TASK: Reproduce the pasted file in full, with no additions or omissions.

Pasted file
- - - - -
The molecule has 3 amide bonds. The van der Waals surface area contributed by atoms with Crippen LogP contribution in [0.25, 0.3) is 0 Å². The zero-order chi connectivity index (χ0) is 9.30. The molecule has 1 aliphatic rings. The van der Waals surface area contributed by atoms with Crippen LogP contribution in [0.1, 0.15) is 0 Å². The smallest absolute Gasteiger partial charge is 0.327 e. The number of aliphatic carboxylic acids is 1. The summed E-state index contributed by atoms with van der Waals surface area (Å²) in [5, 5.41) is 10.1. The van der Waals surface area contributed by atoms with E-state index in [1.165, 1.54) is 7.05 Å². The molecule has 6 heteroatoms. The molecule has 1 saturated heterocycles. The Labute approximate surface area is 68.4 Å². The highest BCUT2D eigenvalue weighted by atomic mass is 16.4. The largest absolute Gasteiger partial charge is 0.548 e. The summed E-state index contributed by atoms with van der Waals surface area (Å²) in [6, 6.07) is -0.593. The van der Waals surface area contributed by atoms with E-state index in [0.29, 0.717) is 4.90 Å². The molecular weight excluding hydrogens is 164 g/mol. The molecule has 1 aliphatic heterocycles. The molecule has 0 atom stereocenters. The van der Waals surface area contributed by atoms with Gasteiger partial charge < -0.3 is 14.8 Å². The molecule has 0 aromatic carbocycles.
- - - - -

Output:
The molecule has 3 amide bonds. The van der Waals surface area contributed by atoms with Crippen LogP contribution in [0.25, 0.3) is 0 Å². The zero-order chi connectivity index (χ0) is 9.30. The molecule has 1 aliphatic rings. The van der Waals surface area contributed by atoms with Crippen LogP contribution in [0.1, 0.15) is 0 Å². The smallest absolute Gasteiger partial charge is 0.327 e. The number of aliphatic carboxylic acids is 1. The summed E-state index contributed by atoms with van der Waals surface area (Å²) in [5, 5.41) is 10.1. The van der Waals surface area contributed by atoms with E-state index in [1.165, 1.54) is 7.05 Å². The molecule has 6 heteroatoms. The molecule has 1 saturated heterocycles. The Labute approximate surface area is 68.4 Å². The highest BCUT2D eigenvalue weighted by atomic mass is 16.4. The largest absolute Gasteiger partial charge is 0.548 e. The summed E-state index contributed by atoms with van der Waals surface area (Å²) in [6, 6.07) is -0.593. The van der Waals surface area contributed by atoms with E-state index in [0.29, 0.717) is 4.90 Å². The molecular weight excluding hydrogens is 164 g/mol. The molecule has 1 aliphatic heterocycles. The molecule has 0 atom stereocenters. The van der Waals surface area contributed by atoms with Gasteiger partial charge < -0.3 is 14.8 Å². The molecule has 0 aromatic carbocycles.